Walden University and the National League for Nursing Create the Institute for Social Determinants of Health and Social Change
Minneapolis—March 11, 2021—Walden University and the National League for Nursing (NLN) are excited to launch the Institute for Social Determinants of Health and Social Change, which will be housed in the NLN Center for Transformational Leadership. The collaboration between the NLN, the nation’s first professional association for nurses and nurse educators, with Walden, a leading university dedicated to effecting positive social change, reflects contemporary thinking about the role nursing education must play in achieving health equity for people across race, gender, age, and socio-economic status.
The National League for Nursing and Walden University College of Nursing Institute for Social Determinants of Health and Social Change represents a five-year commitment to support professional development for nurse educators and inter-professional colleagues so they can:
- Become leaders and catalysts of social change
- Cultivate appropriate leadership competencies to integrate social change into their programs
- Incorporate social determinants of health into their practice programs and/or curricula across undergraduate and graduate studies
- Engage in research and other scholarly activities related to social determinants of health and social change with a view toward broad dissemination
“We couldn’t be more pleased with Walden University for its generous support of this worthy partnership and for facilitating the creation of this institute with the National League for Nursing,” says Dr. Beverly Malone, RN, FAAN, and president and CEO of the NLN. “The institute is destined to become an important addition to the professional development programs offered through the NLN Center for Transformational Leadership. With the Walden University College of Nursing committed to advancing global health through education and social change, our missions are perfectly aligned.”
Social determinants of health—factors such as food security, fresh air and water, adequate housing, and educational opportunities—have been proven to substantially impact the health and well-being of individuals, families, and entire communities. The COVID-19 pandemic has highlighted this phenomenon most starkly, with vulnerable populations being at the greatest risk for illness and death. Remediating unsafe and unhealthy conditions and environments has become a global public health concern.
“For more than 50 years, it has been Walden's mission to empower students to make a difference by addressing societal challenges where they live, in their professions, and on a global scale,” says Dr. Andrea Lindell, RN, ANEF, vice provost and dean of Walden’s College of Nursing. “Our social change mission and excellence in nursing education combined with the National League for Nursing’s expert leadership and advocacy, will create a groundbreaking institute for nurses, nurse educators, and other health professionals to profoundly change health education and healthcare for vulnerable populations.”
The inaugural health professionals competitively selected for the new institute will participate in a yearlong “Interprofessional Leadership Academy for Social Change.” The program consists of focused activities that will instill a visceral and conceptual understanding of health inequities and disparities through social determinants of health. These activities will include experiential exercises, such as role-playing, webinars, live interactive group calls, an intensive leadership retreat, individual leadership projects, and the annual NLN Education Summit.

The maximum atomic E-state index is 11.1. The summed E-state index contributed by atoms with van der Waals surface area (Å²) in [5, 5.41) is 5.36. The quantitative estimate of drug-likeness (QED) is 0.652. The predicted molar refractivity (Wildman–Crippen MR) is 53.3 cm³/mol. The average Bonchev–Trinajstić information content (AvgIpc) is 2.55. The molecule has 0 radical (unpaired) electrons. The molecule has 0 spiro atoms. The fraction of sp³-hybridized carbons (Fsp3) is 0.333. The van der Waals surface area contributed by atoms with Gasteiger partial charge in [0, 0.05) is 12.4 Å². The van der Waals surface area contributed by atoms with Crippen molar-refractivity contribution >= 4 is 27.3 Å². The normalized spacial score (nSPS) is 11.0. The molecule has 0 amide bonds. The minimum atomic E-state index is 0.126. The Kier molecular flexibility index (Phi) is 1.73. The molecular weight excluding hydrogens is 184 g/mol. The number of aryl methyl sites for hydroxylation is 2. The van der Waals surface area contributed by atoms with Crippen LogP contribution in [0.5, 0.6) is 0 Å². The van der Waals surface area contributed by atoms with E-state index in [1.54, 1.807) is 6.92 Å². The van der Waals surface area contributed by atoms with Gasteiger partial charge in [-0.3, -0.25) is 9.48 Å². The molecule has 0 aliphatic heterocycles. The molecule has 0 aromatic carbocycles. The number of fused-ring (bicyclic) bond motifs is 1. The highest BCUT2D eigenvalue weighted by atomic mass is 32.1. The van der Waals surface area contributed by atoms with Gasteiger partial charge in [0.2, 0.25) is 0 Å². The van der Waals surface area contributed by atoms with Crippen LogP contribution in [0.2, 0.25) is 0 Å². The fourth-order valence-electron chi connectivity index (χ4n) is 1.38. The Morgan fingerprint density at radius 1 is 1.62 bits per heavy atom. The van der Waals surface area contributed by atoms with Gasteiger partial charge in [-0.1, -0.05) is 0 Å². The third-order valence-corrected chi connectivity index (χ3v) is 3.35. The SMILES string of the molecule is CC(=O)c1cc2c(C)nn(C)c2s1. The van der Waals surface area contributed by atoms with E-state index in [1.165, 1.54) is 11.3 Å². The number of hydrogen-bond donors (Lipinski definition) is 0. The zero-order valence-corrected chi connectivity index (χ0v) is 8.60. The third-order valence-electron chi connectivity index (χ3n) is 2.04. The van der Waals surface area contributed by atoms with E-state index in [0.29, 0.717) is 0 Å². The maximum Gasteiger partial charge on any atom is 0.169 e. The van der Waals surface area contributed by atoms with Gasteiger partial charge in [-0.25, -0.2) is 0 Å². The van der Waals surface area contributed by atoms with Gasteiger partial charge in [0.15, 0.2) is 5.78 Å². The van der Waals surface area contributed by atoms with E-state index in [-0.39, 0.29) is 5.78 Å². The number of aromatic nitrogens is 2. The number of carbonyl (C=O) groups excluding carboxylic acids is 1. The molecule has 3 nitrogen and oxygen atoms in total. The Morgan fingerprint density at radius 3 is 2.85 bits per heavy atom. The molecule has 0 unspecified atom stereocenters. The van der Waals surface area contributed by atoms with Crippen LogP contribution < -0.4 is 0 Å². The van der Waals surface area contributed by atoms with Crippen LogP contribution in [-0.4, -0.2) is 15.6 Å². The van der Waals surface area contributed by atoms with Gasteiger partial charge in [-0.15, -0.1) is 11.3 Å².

The five-year timeline for the institute will culminate in a two-day “Interprofessional Conference on Social Determinants of Health and Social Change.” The conference will highlight the institute’s accomplishments and present research and innovations in social determinants of health and social change to health professionals from nursing education and practice, public health, social work, and mental health.
“As the largest group of health professionals, nurses play a vital role in improving health outcomes,” says Dr. Patricia S. Yoder-Wise, RN, NEA-BC, ANEF, FAONL, FAAN, and chair of the NLN. “This project is groundbreaking in that it targets current and future care providers and equips them with tools and evidence-based resources on the social determinants of health, while assisting educators in graduating a more confident workforce with the knowledge and skills that align with current practice.”
About Walden University
More than 50 years ago, Walden University was founded to support adult learners in achieving their academic goals and making a greater impact in their professions and communities. Students from across the U.S. and more than 120 countries are pursuing a certificate, bachelor’s, master’s or doctoral degree online at Walden. The university offers more than 80 degree programs with over 300 specializations and concentrations. Walden University is accredited by The Higher Learning Commission, hlcommission.org. For more information, please visit WaldenU.edu.
About the National League for Nursing
Dedicated to excellence in nursing, the National League for Nursing is the premier organization for nurse faculty and leaders in nursing education. The NLN offers professional development, networking opportunities, testing services, nursing research grants, and public policy initiatives to its 40,000 individual and 1,200 institutional members, comprising nursing education programs across the spectrum of higher education and health care organizations. Learn more at NLN.org.
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